Absolute honesty builds trust and confidence. Aspiring writers, like many other people, often hear all kinds of false promises and don’t know who to trust. Telling the truth is in the client’s best interest.
After Susan assured me she was serious about publication, I sent her information about how I work with clients along with a short questionnaire. Susan answered the questions – genre, word count, how much self-editing had been done – and returned the questionnaire with a synopsis of the novel and five pages for a sample edit.
I edited the five page sample, using Word’s Track Changes feature and including lots of comments to explain why I recommended specific changes. Then I used my experience with the sample and the information Susan had provided to estimate how long the project would take.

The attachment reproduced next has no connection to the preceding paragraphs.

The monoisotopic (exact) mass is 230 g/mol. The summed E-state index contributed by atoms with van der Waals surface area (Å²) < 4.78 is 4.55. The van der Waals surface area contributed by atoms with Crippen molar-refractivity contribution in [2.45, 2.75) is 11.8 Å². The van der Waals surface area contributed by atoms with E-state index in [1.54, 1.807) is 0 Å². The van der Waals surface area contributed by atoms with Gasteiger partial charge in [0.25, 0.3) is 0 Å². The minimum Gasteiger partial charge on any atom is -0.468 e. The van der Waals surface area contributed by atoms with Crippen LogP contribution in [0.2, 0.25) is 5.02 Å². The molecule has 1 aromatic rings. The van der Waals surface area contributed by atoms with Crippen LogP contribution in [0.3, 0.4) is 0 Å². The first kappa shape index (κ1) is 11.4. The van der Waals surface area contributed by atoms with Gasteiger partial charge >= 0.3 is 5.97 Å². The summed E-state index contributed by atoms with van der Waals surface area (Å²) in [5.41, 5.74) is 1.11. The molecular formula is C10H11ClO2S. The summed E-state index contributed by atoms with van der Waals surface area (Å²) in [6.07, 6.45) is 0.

Time and effort to ensure a good understanding of the project by both parties before the prospect becomes a client pays off down the line.
I also added a general critique pointing out recurring problems: dialogue was written incorrectly (no paragraph breaks between speakers and improper punctuation) and there were numerous run-on sentences. If Susan would use the examples I gave to make corrections throughout the manuscript, I would revise the price quote since editing would require less time. I also suggested she would benefit from joining a writers group and getting critiques from other writers before hiring a professional editor.